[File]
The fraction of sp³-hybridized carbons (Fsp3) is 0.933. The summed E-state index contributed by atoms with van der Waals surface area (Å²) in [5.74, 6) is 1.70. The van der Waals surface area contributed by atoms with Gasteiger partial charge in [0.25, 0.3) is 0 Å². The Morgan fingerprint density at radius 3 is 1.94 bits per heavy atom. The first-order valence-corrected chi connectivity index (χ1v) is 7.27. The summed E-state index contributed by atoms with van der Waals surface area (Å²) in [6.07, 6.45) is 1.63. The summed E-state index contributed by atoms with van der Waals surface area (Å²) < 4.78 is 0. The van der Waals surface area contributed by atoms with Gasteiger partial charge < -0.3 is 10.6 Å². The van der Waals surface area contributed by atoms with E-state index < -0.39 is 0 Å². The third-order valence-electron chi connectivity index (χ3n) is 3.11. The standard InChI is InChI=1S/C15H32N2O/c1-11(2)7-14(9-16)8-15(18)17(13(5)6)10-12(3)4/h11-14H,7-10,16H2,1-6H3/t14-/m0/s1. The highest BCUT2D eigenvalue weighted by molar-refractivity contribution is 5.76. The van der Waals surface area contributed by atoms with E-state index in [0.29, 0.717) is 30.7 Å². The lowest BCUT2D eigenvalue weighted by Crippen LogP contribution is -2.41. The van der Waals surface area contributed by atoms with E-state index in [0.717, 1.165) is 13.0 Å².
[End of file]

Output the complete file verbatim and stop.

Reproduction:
The fraction of sp³-hybridized carbons (Fsp3) is 0.933. The summed E-state index contributed by atoms with van der Waals surface area (Å²) in [5.74, 6) is 1.70. The van der Waals surface area contributed by atoms with Gasteiger partial charge in [0.25, 0.3) is 0 Å². The Morgan fingerprint density at radius 3 is 1.94 bits per heavy atom. The first-order valence-corrected chi connectivity index (χ1v) is 7.27. The summed E-state index contributed by atoms with van der Waals surface area (Å²) in [6.07, 6.45) is 1.63. The summed E-state index contributed by atoms with van der Waals surface area (Å²) < 4.78 is 0. The van der Waals surface area contributed by atoms with Gasteiger partial charge < -0.3 is 10.6 Å². The van der Waals surface area contributed by atoms with E-state index < -0.39 is 0 Å². The third-order valence-electron chi connectivity index (χ3n) is 3.11. The standard InChI is InChI=1S/C15H32N2O/c1-11(2)7-14(9-16)8-15(18)17(13(5)6)10-12(3)4/h11-14H,7-10,16H2,1-6H3/t14-/m0/s1. The highest BCUT2D eigenvalue weighted by molar-refractivity contribution is 5.76. The van der Waals surface area contributed by atoms with E-state index in [0.29, 0.717) is 30.7 Å². The lowest BCUT2D eigenvalue weighted by Crippen LogP contribution is -2.41. The van der Waals surface area contributed by atoms with E-state index in [0.717, 1.165) is 13.0 Å².